Family reunions and vacations often provide rich material for stage and screen. In Theater J’s world premiere of The Moscows of Nantucket, simmering tensions, clashing personalities, and close quarters combine for high comedy and family drama at a picturesque beachfront hideaway.
This hilarious, bittersweet play follows the quirky Moscow family as they grapple with personal prejudices and buried resentments on a peaceful stretch of Nantucket Island. Patient parents Richard and Ellen play host to their sons Benjamin, a struggling writer drowning in self-pity, and Michael, a cocky Hollywood mega-producer. Michael’s brassy bride Virginia and their soft-hearted nanny Sarah round out the diverse cast. Over the course of the weekend, the house guests struggle to heal old wounds and forge a new sense of family unity.
The dysfunctional bond between brothers Benjamin and Michael provides the play’s central conflict. In their strained relationship, Benjamin has command of his emotions, while Michael is gifted with relentless ambition, creating a fundamental divide that leads to constant quarreling. James Flanagan delivers an instantly likeable turn as wise-cracking man-child Benjamin, recalling his fine work in Quotidian Theatre’s moving production of Port Authority. As older brother Michael, Michael Glenn displays a deft dramatic touch throughout his challenging transition from one-note antagonist to sympathetic mentor.
As Richard and Ellen Moscow, Susan Rome and Bob Rogerson struggle to hold the family together, preserve their Jewish values, and come to terms with abandoned dreams. Their warm humor and natural chemistry help to balance out the brothers’ drama. Heather Haney whisks gaily about the stage as southern spitfire Virginia Christensen, disrupting the Moscows’ well-rehearsed home routine with her shockingly funny musings. At times, Virginia works a bit too hard for her laughs, but Haney’s bright smile and sharp comic timing distract from the occasionally forced humor. Amal Saade provides a pleasant turn as the laid-back Sarah, offering advice and comfort to the terminally depressed Benjamin.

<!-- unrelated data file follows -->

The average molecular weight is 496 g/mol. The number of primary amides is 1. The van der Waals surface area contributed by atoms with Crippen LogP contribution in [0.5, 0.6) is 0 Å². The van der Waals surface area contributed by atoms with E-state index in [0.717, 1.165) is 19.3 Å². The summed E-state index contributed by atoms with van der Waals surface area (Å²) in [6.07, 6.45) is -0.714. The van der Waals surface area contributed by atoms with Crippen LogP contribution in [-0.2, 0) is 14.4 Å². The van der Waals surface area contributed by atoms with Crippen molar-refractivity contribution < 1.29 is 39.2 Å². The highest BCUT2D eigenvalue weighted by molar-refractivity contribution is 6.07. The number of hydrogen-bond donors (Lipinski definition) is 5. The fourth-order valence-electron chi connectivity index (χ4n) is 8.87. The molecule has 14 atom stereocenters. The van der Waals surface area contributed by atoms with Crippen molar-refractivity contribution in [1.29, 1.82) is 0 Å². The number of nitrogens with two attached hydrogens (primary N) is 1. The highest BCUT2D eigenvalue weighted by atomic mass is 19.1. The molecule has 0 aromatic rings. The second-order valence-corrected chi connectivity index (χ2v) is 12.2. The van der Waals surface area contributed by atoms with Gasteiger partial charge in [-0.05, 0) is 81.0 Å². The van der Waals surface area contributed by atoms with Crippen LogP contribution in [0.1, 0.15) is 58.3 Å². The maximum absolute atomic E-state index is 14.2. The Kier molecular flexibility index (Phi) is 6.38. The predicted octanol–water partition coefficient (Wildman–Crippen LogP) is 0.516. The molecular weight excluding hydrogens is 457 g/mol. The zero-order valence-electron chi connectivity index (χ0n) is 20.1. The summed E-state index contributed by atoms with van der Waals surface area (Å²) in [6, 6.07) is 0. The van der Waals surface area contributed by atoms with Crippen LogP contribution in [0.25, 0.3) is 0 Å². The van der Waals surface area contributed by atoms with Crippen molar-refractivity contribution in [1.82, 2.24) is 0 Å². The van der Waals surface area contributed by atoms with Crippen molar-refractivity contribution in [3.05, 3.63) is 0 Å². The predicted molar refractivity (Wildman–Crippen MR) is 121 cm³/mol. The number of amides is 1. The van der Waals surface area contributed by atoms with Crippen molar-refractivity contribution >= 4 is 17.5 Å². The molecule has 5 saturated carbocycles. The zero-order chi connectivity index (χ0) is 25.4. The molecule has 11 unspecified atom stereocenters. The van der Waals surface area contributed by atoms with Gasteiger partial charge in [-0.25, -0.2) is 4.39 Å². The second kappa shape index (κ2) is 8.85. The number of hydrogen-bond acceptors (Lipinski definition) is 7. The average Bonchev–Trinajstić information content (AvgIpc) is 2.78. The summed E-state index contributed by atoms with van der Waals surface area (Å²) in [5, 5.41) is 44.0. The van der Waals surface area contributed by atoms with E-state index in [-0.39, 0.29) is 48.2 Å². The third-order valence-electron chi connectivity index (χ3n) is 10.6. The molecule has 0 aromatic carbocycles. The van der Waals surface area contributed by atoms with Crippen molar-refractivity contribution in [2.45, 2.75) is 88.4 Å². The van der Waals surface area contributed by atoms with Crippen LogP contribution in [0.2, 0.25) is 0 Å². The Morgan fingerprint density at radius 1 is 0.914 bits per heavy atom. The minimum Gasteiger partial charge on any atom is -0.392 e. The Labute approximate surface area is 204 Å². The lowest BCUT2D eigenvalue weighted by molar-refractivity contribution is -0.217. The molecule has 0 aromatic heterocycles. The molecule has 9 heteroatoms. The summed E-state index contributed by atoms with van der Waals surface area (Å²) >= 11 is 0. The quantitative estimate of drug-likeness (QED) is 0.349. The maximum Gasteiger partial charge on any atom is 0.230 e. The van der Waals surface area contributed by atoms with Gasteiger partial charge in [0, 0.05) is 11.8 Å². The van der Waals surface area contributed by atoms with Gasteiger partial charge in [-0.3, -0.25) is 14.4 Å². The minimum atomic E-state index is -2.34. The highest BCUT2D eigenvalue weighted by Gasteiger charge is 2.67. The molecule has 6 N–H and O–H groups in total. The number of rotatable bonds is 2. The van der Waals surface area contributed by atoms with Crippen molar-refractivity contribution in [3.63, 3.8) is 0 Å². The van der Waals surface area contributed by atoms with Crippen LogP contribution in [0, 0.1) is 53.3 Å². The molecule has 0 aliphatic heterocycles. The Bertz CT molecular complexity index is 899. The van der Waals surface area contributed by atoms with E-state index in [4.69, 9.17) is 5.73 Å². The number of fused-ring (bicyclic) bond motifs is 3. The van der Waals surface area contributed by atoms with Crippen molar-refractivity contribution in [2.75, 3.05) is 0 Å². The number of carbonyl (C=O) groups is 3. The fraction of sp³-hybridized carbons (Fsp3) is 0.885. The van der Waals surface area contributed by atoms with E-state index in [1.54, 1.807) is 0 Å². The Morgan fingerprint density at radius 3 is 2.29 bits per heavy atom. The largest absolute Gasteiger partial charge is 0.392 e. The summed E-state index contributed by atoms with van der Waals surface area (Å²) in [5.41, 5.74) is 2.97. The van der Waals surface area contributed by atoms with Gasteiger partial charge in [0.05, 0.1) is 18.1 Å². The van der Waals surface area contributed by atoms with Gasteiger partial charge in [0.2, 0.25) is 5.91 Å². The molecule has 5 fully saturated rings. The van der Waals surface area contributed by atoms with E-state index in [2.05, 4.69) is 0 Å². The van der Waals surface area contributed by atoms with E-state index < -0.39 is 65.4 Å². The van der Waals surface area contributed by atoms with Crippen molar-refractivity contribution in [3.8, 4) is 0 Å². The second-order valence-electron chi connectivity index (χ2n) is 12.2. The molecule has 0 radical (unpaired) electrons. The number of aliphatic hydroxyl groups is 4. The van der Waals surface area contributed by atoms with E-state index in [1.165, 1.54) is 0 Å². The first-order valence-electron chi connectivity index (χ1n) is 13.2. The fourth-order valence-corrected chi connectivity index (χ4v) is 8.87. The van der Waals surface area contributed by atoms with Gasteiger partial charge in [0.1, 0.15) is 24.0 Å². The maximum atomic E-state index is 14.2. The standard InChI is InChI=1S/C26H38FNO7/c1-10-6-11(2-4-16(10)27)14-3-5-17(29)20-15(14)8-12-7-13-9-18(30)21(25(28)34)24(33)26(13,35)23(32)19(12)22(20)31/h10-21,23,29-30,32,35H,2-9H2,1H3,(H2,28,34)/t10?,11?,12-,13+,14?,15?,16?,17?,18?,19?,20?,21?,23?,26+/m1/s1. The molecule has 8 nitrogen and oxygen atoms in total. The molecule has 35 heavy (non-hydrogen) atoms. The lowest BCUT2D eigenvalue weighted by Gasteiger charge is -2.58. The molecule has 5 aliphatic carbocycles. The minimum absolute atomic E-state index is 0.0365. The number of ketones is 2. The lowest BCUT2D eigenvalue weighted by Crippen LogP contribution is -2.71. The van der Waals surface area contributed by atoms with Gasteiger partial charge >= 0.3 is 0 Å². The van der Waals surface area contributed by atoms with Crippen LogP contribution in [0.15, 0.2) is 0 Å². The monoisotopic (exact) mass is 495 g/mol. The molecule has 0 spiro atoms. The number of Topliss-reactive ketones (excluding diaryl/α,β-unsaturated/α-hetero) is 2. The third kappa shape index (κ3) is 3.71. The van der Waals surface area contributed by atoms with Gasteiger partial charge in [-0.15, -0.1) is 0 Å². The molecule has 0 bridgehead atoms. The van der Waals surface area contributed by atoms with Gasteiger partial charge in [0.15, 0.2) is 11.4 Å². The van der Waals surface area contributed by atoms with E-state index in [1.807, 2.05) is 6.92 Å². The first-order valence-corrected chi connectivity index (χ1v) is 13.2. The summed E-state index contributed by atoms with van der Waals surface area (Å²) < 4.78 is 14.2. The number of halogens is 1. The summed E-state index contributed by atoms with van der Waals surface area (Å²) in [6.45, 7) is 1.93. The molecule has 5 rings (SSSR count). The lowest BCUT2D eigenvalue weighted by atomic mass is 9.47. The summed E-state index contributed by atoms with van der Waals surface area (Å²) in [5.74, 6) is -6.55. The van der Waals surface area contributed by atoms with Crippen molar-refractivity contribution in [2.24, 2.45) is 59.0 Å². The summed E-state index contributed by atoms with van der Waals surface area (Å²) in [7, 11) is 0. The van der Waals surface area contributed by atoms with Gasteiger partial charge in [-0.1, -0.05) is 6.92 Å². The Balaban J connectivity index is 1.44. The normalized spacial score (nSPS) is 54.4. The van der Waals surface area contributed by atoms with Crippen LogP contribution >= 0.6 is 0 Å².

The inspired set design turns the Moscows’ beachfront property into a character itself. The house is lovingly detailed, with two lobsters flanking the door, as a sort of sly dig at the Moscows’ Jewish bona fides. The stage even features a sandy stretch of beach, further enhancing the pristine seaside setting. On the artistic front, the beautiful program cover art provides yet another feather in the production’s cap. The producers showed considerable design smarts by reaching out to David Polonsky, animator and art director of Oscar-nominated Israeli animated film “Waltz with Bashir.”
Drawing on elements of his own childhood, playwright Sam Forman has crafted an intricate lattice of realistic relationships and personalities. With the exception of Virginia’s occasional non sequiturs, the humor seems easy and natural, and the arguments could have been lifted from a typical family’s Thanksgiving dinner. The believable drama enriches an already strong script. With this short, winning production of Forman’s labor of love, Theater J ends their successful 2010-2011 campaign on a very high note.
The Moscows of Nantucket
By Sam Forman
Directed by Shirley Serotsky
Produced by Theater J
Reviewed by Ben Demers
Rated: Highly Recommended
Running time: 1 hour, 30 minutes with no intermission
- Lisa Traiger . WashingtonJewishWeek
- Patrick Pho . WeLoveDC
- Jonathan Padget . Metro Weekly
- Chris Klimek . Washington City Paper
- Peter Marks . Washington Post